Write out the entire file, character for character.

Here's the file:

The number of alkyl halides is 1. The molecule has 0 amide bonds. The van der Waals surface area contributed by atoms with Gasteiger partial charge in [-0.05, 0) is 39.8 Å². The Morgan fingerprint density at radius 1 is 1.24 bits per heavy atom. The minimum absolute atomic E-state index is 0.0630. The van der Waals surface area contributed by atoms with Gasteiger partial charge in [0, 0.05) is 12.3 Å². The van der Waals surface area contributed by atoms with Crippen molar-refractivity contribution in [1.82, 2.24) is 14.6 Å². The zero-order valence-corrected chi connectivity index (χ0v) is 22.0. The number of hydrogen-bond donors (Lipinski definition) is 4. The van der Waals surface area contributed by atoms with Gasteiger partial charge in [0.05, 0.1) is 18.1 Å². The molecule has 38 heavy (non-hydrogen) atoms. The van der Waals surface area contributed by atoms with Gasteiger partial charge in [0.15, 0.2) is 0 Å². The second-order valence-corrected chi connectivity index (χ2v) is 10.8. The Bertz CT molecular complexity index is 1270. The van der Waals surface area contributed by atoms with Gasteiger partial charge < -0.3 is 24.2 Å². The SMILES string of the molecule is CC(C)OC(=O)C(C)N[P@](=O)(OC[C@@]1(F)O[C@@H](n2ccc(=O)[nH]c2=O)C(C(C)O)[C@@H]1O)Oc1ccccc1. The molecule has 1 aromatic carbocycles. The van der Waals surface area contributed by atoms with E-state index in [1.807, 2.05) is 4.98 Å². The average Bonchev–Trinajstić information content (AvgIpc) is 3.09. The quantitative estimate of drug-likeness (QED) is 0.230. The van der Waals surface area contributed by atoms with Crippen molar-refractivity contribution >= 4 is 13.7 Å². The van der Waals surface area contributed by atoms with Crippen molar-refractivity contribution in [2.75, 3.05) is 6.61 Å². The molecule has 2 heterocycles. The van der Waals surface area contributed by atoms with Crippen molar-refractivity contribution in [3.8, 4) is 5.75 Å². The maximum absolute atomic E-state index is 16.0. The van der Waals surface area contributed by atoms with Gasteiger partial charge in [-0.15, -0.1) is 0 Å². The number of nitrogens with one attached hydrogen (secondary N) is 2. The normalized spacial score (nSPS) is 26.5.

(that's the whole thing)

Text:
The number of alkyl halides is 1. The molecule has 0 amide bonds. The van der Waals surface area contributed by atoms with Gasteiger partial charge in [-0.05, 0) is 39.8 Å². The Morgan fingerprint density at radius 1 is 1.24 bits per heavy atom. The minimum absolute atomic E-state index is 0.0630. The van der Waals surface area contributed by atoms with Gasteiger partial charge in [0, 0.05) is 12.3 Å². The van der Waals surface area contributed by atoms with Crippen molar-refractivity contribution in [1.82, 2.24) is 14.6 Å². The zero-order valence-corrected chi connectivity index (χ0v) is 22.0. The number of hydrogen-bond donors (Lipinski definition) is 4. The van der Waals surface area contributed by atoms with Gasteiger partial charge in [0.05, 0.1) is 18.1 Å². The molecule has 38 heavy (non-hydrogen) atoms. The van der Waals surface area contributed by atoms with Gasteiger partial charge in [0.15, 0.2) is 0 Å². The second-order valence-corrected chi connectivity index (χ2v) is 10.8. The Bertz CT molecular complexity index is 1270. The van der Waals surface area contributed by atoms with Gasteiger partial charge < -0.3 is 24.2 Å². The SMILES string of the molecule is CC(C)OC(=O)C(C)N[P@](=O)(OC[C@@]1(F)O[C@@H](n2ccc(=O)[nH]c2=O)C(C(C)O)[C@@H]1O)Oc1ccccc1. The molecule has 1 aromatic carbocycles. The van der Waals surface area contributed by atoms with E-state index in [1.807, 2.05) is 4.98 Å². The average Bonchev–Trinajstić information content (AvgIpc) is 3.09. The quantitative estimate of drug-likeness (QED) is 0.230. The van der Waals surface area contributed by atoms with Crippen molar-refractivity contribution >= 4 is 13.7 Å². The van der Waals surface area contributed by atoms with Crippen molar-refractivity contribution in [2.75, 3.05) is 6.61 Å². The molecule has 2 heterocycles. The van der Waals surface area contributed by atoms with Crippen molar-refractivity contribution in [3.8, 4) is 5.75 Å². The maximum absolute atomic E-state index is 16.0. The van der Waals surface area contributed by atoms with Gasteiger partial charge in [-0.15, -0.1) is 0 Å². The number of nitrogens with one attached hydrogen (secondary N) is 2. The normalized spacial score (nSPS) is 26.5.